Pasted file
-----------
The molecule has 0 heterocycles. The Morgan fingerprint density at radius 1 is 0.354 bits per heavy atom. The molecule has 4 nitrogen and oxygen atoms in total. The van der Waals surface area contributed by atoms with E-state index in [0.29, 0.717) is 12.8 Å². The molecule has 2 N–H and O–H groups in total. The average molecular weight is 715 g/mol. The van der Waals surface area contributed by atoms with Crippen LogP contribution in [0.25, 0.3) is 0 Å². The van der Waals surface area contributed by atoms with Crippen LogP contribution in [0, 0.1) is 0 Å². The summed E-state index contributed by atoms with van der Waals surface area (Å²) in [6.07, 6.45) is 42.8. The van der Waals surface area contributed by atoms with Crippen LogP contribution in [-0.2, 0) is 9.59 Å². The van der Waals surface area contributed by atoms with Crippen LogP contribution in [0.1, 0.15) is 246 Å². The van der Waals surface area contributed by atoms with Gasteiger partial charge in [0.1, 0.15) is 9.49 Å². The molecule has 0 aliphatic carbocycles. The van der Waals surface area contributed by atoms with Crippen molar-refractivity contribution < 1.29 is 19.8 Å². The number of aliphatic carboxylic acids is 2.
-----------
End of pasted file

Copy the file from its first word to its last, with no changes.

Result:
The molecule has 0 heterocycles. The Morgan fingerprint density at radius 1 is 0.354 bits per heavy atom. The molecule has 4 nitrogen and oxygen atoms in total. The van der Waals surface area contributed by atoms with E-state index in [0.29, 0.717) is 12.8 Å². The molecule has 2 N–H and O–H groups in total. The average molecular weight is 715 g/mol. The van der Waals surface area contributed by atoms with Crippen LogP contribution in [0.25, 0.3) is 0 Å². The van der Waals surface area contributed by atoms with Crippen LogP contribution in [0, 0.1) is 0 Å². The summed E-state index contributed by atoms with van der Waals surface area (Å²) in [6.07, 6.45) is 42.8. The van der Waals surface area contributed by atoms with Crippen LogP contribution in [-0.2, 0) is 9.59 Å². The van der Waals surface area contributed by atoms with Crippen LogP contribution in [0.1, 0.15) is 246 Å². The van der Waals surface area contributed by atoms with Gasteiger partial charge in [0.1, 0.15) is 9.49 Å². The molecule has 0 aliphatic carbocycles. The van der Waals surface area contributed by atoms with Crippen molar-refractivity contribution < 1.29 is 19.8 Å². The number of aliphatic carboxylic acids is 2.